Curb Your Enthusiasm Recap: “Car Periscope”
This week’s Curb sees Larry trying to better himself in more ways than one — working with a personal trainer (30 Rock’s Cheyenne Jackson) to better his physical health and possibly deepening his pockets through an investment opportunity from a forward-thinking inventor. The invention in question is the titular “car periscope,” a device that’s too wacky to actually exist but seems like it could be practical in the real world. In all fairness, the car periscope did look like a lot of fun. If Larry, Jeff, and Susie’s extreme excitement over the periscope are any indication of the real life enjoyment one would feel while using one, then I’d order a caseful of them right now. I haven’t been as thrilled as those three were in the car since the last time I was in a toy store and of the proper age to find a toy store exhilarating.
At Larry and Jeff’s meeting with Ira, the car periscope’s creator, they’re skeptical about whether they’re being ripped off or not. Larry theorizes that Ira could be a part of an elaborate con game a la The Sting* until he meets Ira’s wife, Gabby. Gabby, is a full-figured woman, and Larry and Jeff both accept that Ira’s on the up-and-up because he must not be a superficial man to be married to someone who isn’t as good-looking as he is (a judgment that’s a little superficial on their parts).
*Which Jeff hasn’t seen. He’s only seen The Sting II, and as Larry puts it, he’s probably the only person to have seen Sting II and not The Sting.
At a party hosted by Henry, one of the myriad of forgettable friends and acquaintances that seem to pass through Larry and Jeff’s lives on a day-to-day basis, Larry stops by to say hello to the Henry’s dementia-laden father, Judge Carter Horn. Horn is the former host of a popular courtroom show, but just because he’s hung up his robes doesn’t mean he’s given up on judging people. Horn spits out several outdated racial epithets that make Louis C.K.’s great-aunt from that Louie episode earlier this season seem if not tolerant, then at least modern.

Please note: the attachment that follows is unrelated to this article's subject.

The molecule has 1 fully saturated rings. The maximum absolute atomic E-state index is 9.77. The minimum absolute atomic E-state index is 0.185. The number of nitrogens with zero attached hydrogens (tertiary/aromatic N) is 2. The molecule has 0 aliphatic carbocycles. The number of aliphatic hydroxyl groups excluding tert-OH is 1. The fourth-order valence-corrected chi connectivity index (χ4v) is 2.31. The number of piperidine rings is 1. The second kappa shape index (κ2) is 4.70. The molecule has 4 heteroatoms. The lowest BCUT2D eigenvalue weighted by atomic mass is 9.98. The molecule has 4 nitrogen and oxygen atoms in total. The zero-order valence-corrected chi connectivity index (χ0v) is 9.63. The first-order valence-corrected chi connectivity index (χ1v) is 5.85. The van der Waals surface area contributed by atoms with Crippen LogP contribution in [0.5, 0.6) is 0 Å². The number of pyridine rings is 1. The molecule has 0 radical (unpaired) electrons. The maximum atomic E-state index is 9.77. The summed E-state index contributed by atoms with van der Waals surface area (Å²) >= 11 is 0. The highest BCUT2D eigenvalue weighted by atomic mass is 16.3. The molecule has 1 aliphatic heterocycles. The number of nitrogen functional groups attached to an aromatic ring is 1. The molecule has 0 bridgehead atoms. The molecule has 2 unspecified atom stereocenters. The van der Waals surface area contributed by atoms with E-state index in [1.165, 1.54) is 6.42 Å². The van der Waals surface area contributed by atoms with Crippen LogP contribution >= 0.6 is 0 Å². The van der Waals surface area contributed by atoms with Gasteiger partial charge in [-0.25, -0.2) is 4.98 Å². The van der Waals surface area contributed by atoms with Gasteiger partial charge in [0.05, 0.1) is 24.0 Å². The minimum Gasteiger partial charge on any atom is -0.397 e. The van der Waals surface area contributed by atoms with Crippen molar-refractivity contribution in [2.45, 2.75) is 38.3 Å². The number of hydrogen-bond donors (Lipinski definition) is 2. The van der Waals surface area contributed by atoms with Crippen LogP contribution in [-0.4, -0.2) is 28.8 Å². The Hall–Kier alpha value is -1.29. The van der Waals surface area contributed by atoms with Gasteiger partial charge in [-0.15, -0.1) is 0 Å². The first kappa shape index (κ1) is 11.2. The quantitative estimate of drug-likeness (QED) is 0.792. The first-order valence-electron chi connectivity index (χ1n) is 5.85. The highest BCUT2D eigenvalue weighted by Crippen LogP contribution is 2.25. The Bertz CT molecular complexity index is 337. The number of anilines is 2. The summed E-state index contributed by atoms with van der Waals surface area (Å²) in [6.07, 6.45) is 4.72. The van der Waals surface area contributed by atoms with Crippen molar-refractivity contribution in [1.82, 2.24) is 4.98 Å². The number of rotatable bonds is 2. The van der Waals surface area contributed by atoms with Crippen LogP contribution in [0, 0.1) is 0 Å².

Larry is asked to sub in for a Scrabble game against Judge Horn by a one-armed man in a maintenance worker’s outfit, who was in the midst of a match with him. Henry drops by before Larry begins playing and sees on the score sheet that the one-armed man was decimating Judge Horn at Scrabble. Henry accuses Larry of taking advantage of his father. When Larry explains that the one-armed man was the actual Scrabble bully, Henry doesn’t believe him and says there was no one-armed man in attendance at the party. Henry angrily kicks Larry out of his home.
By lying about who he’s dating and agreeing to another game of Scrabble with Judge Horn, Larry is able to patch things up with Henry. Larry even manages to reap some benefits from his association with the bigoted former TV judge by asking him to moderate a disagreement between himself and old foe Wanda Sykes over who gets their desired timeslot with a personal trainer (knowing full well that Horn’s racial bias will tilt things in his favor).
Larry goes out to a movie with Ira the inventor and wife Gabby, but he accidentally reveals that the reason he thinks Ira is such a good guy is that he’s dating someone who’s less attractive than himself. Gabby attacks Larry, leaving him in an arm sling. When Larry has one of those implausible Curb bump-ins with both the one-armed man and Judge Horn at the same time**, the one-armed man pushes Judge Horn onto the ground and escapes in a cab. Henry finds his father on the floor moments later. Judge Horn tells him, “The one-armed man pushed me,” leading Henry to believe that broken-armed Larry is the culprit.
**Those who live in big cities know how common it is to run into two different people you know at the same exact place and time.
- Larry’s long-held aspirations to be an inventor were pretty amusing, as was Jeff shooting them down every chance he got. I love seeing Larry muse on what other lines of work he thinks he’d be good at, like when he gave being a car salesman a shot in Season 2.
- I didn’t even recognize Jonathan Ames, who played Larry’s business manager with the attractive wife, until I caught his name in the end credits. As you probably know, Ames is an acclaimed novelist and the creator of another HBO comedy, Bored to Death. The lead character on that show was also named after him.
- I don’t believe that Larry only has one window of time in the week where he’s free to work with the physical trainer. He’s only in New York to hide out from a charity event, and he doesn’t exactly seem to have a hectic schedule.
Bradford Evans, like most people and unlike Jeff, has seen The Sting and not The Sting II.